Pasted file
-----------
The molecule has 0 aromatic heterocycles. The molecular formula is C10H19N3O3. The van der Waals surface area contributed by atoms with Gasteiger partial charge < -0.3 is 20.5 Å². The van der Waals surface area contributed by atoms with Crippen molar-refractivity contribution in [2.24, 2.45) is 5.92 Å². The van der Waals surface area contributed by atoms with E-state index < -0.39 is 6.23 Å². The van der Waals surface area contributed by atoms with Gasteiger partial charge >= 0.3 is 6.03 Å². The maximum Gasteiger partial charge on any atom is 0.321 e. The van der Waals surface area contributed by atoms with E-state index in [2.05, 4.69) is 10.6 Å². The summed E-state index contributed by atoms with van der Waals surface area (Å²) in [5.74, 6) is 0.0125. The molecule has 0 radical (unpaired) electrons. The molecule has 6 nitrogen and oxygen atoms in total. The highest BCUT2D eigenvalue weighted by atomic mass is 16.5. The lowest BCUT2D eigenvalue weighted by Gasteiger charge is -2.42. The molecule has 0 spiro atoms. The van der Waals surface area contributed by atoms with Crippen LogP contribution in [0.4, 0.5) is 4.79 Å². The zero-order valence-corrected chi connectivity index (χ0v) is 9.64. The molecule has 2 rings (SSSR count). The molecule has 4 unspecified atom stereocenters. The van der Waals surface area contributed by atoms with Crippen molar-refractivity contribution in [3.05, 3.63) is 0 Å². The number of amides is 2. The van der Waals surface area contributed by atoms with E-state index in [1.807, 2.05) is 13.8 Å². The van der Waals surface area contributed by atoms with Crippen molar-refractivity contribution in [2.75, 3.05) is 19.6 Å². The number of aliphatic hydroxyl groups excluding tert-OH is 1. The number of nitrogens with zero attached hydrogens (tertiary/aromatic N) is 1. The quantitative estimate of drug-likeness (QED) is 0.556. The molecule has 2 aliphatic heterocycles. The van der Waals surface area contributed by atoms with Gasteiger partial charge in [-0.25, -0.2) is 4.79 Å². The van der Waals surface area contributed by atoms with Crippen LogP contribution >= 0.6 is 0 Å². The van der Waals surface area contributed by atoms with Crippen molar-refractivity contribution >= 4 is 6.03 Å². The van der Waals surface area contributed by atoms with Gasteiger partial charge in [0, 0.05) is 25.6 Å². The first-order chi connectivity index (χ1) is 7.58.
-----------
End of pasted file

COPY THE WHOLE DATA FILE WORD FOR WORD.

The molecule has 0 aromatic heterocycles. The molecular formula is C10H19N3O3. The van der Waals surface area contributed by atoms with Gasteiger partial charge < -0.3 is 20.5 Å². The van der Waals surface area contributed by atoms with Crippen molar-refractivity contribution in [2.24, 2.45) is 5.92 Å². The van der Waals surface area contributed by atoms with E-state index < -0.39 is 6.23 Å². The van der Waals surface area contributed by atoms with Gasteiger partial charge >= 0.3 is 6.03 Å². The maximum Gasteiger partial charge on any atom is 0.321 e. The van der Waals surface area contributed by atoms with E-state index in [2.05, 4.69) is 10.6 Å². The summed E-state index contributed by atoms with van der Waals surface area (Å²) in [5.74, 6) is 0.0125. The molecule has 0 radical (unpaired) electrons. The molecule has 6 nitrogen and oxygen atoms in total. The highest BCUT2D eigenvalue weighted by atomic mass is 16.5. The lowest BCUT2D eigenvalue weighted by Gasteiger charge is -2.42. The molecule has 0 spiro atoms. The van der Waals surface area contributed by atoms with Crippen LogP contribution in [0.4, 0.5) is 4.79 Å². The zero-order valence-corrected chi connectivity index (χ0v) is 9.64. The molecule has 2 rings (SSSR count). The molecule has 4 unspecified atom stereocenters. The van der Waals surface area contributed by atoms with Crippen molar-refractivity contribution in [3.05, 3.63) is 0 Å². The number of amides is 2. The van der Waals surface area contributed by atoms with E-state index in [1.807, 2.05) is 13.8 Å². The van der Waals surface area contributed by atoms with Crippen molar-refractivity contribution in [2.75, 3.05) is 19.6 Å². The number of aliphatic hydroxyl groups excluding tert-OH is 1. The number of nitrogens with zero attached hydrogens (tertiary/aromatic N) is 1. The quantitative estimate of drug-likeness (QED) is 0.556. The molecule has 2 aliphatic heterocycles. The van der Waals surface area contributed by atoms with Gasteiger partial charge in [-0.25, -0.2) is 4.79 Å². The van der Waals surface area contributed by atoms with Crippen LogP contribution >= 0.6 is 0 Å². The van der Waals surface area contributed by atoms with Crippen molar-refractivity contribution >= 4 is 6.03 Å². The van der Waals surface area contributed by atoms with Gasteiger partial charge in [0, 0.05) is 25.6 Å². The first-order chi connectivity index (χ1) is 7.58.